There are many strangely wonderful traditions existing in Barcelona and across Catalonia today, from the pants-dropping Christmas caganer to the fire-waving devils of the correfocs, but of them all, the Calçotada is definitely one of the most delicious. Harvested throughout the winter season and into March, the spring-onion-like calçot is enjoyed by tourists and locals alike across the region, with the highlight of the biggest all-you-can-eat festival called the Calçotada bringing the month of January to a close.
There is no actual translation for calçot into English, only that it is a long onion, similar to a leek or scallion, but rather less bulbous. It is said that were first cultivated in Valls, Tarragona by a farmer named Xat de Benaiges, in the 19th century. Since then the calçot has become a popular meal in masias (farmhouses-turned-restaurants) from around January to April. They can sometimes also be seen in the restaurants of Barcelona, although the most typical way to enjoy the calçot is in a calçotada.
A calçotada is a festival whereby people from all over a particular town gather to cook and devour this tasty onion, with many locals partaking in the all-you-can-eat competitions. The most famous calçotada in Catalonia is held in Valls on the last Sunday of January. This year the event will take place on January 29th and will see masses of calçots being barbecued, dipped and devoured.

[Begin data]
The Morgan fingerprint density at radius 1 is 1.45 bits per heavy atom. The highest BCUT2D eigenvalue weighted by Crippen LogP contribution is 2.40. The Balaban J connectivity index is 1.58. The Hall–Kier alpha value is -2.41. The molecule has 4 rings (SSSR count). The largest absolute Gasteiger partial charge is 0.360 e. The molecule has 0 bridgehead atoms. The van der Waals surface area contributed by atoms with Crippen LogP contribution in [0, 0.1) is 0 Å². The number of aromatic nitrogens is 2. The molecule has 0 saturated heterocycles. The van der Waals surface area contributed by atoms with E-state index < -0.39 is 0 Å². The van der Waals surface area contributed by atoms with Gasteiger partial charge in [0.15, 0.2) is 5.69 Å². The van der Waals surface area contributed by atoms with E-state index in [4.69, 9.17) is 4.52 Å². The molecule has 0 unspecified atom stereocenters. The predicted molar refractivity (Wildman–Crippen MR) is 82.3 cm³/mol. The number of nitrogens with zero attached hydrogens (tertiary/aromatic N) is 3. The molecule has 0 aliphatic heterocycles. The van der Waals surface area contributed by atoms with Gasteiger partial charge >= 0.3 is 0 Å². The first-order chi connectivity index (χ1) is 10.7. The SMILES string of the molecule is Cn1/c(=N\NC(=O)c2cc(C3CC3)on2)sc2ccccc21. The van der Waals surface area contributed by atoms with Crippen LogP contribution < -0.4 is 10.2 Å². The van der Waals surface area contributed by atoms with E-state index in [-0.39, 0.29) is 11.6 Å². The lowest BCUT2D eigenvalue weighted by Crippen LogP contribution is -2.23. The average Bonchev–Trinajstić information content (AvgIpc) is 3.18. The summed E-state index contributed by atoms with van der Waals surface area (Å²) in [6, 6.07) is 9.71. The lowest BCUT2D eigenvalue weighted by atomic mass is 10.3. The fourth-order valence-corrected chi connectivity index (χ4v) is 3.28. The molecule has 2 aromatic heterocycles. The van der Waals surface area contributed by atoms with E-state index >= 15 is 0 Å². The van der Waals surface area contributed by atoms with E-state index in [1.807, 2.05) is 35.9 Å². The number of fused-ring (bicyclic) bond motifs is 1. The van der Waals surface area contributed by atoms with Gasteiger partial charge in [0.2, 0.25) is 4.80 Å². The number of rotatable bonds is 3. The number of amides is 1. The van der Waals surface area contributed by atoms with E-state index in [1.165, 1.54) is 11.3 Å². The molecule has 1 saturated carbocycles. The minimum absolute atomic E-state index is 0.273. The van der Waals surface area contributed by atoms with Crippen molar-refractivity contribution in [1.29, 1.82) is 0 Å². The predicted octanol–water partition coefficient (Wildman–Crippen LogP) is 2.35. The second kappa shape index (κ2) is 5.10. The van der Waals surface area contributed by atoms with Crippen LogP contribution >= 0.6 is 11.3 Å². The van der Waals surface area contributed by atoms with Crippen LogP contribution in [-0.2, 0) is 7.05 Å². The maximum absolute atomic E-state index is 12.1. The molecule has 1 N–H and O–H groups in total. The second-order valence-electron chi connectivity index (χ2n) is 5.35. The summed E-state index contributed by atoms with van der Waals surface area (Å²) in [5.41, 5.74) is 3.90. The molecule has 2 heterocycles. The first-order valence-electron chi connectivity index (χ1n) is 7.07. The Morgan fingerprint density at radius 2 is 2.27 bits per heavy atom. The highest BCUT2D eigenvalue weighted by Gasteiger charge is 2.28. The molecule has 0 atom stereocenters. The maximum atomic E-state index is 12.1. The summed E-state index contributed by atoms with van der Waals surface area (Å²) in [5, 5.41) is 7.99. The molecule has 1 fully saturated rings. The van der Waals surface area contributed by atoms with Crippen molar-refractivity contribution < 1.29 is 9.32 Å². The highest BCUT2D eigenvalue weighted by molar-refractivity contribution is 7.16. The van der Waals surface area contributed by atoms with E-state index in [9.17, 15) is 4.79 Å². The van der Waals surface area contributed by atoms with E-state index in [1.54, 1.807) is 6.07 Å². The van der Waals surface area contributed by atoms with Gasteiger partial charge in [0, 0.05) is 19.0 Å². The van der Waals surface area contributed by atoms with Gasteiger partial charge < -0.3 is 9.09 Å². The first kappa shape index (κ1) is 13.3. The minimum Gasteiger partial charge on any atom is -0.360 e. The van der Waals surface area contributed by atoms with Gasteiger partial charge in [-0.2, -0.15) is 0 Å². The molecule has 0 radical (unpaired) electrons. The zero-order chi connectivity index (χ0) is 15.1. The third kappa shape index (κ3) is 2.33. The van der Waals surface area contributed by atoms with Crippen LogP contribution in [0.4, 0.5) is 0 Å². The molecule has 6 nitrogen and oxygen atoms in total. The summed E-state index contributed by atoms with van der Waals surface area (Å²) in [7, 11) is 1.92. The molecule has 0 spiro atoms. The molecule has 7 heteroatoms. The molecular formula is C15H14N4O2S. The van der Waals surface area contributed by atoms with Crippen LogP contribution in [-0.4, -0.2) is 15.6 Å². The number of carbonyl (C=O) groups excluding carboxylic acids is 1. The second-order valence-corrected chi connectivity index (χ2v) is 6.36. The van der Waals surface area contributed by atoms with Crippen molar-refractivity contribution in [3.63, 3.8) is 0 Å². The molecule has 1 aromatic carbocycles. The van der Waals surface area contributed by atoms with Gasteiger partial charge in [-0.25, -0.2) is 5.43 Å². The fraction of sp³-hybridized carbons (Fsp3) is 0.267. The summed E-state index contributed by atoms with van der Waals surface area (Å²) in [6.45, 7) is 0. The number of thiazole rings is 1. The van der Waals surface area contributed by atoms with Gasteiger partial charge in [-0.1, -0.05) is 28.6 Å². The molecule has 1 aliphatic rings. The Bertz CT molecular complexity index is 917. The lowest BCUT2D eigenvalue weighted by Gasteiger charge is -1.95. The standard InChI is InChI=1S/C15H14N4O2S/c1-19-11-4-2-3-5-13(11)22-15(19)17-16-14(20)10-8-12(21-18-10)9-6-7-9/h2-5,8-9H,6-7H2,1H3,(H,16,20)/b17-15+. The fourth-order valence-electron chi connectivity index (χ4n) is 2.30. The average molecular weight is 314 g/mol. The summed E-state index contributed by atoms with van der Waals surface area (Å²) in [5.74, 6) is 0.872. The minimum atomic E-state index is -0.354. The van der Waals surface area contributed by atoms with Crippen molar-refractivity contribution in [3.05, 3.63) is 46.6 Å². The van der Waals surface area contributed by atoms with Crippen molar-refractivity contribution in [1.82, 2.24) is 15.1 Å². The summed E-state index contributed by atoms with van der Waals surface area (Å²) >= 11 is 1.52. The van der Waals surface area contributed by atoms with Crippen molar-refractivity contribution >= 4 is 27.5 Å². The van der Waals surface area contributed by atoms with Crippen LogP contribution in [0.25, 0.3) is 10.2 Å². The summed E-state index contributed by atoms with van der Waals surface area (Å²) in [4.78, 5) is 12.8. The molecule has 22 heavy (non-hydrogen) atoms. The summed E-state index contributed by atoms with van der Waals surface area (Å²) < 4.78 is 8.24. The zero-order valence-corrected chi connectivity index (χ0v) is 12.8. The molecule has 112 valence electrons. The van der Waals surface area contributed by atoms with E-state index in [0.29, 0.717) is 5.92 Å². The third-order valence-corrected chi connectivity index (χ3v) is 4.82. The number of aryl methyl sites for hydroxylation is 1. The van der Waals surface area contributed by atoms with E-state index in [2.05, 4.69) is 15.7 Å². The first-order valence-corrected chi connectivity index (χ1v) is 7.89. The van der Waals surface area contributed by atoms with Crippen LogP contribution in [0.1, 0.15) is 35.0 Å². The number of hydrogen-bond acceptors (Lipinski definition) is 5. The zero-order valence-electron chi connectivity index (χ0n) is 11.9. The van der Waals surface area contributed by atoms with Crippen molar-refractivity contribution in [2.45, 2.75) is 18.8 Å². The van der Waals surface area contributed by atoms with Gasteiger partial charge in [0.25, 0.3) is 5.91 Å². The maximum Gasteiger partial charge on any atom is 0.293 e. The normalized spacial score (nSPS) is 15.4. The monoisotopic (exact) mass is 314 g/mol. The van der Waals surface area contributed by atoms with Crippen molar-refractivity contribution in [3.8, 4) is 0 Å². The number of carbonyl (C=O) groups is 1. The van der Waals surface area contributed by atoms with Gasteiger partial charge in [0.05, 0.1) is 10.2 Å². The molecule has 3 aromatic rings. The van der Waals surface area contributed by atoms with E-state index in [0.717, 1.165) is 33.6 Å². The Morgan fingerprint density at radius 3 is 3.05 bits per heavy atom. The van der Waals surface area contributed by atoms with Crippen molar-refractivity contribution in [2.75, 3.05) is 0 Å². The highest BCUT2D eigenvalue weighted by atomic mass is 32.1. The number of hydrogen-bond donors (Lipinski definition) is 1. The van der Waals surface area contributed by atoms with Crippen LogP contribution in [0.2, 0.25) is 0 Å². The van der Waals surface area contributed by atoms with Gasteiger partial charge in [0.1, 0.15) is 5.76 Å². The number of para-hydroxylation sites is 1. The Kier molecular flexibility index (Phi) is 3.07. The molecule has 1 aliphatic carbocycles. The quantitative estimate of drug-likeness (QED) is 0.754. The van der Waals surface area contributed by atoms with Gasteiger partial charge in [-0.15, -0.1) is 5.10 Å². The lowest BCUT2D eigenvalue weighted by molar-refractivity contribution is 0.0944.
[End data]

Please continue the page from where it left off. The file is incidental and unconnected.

The traditional way to cook a calçot is on a barbecue, char-grilling the onion until the inside is softer and ready to enjoy. The blackened leaves are then peeled back and the calçot is dipped in a salvitxada or romesco sauce made with garlic, peppers, nuts and olive oil, before being dropped into the mouth, in a sword-swallowing fashion. Naturally this is a messy process, thus the use of bibs is generally accepted, if not necessary.
The calçots are typically downed with an accompaniment of red wine, served directly into the mouth from porrons: a type of long spouted glass. After the calçots have been cooked, a variety of meats and bread are placed onto the barbecue and shots of liqueur wash down the meal. As for the eating competitions – it is not unusual to see a whopping 200 calçots being consumed in 45 minutes!
If you are coming to Barcelona this winter you will have the opportunity to try calçots in many restaurants throughout the city. For example, Balmes/Rosselló bistro is located in the Eixample district of the city and offers a calçotada set menu for 24€.
However, if you would like a more extreme onion-related festival experience, head out to Tarragona on January 29th for the Gran Festa de la Calçotada in Valls. You can even stay in one of the many central Barcelona apartments, taking a day trip out to the town for the festival, as Renfe trains run from Barcelona to Valls on the day. Don´t forget to take some breath mints!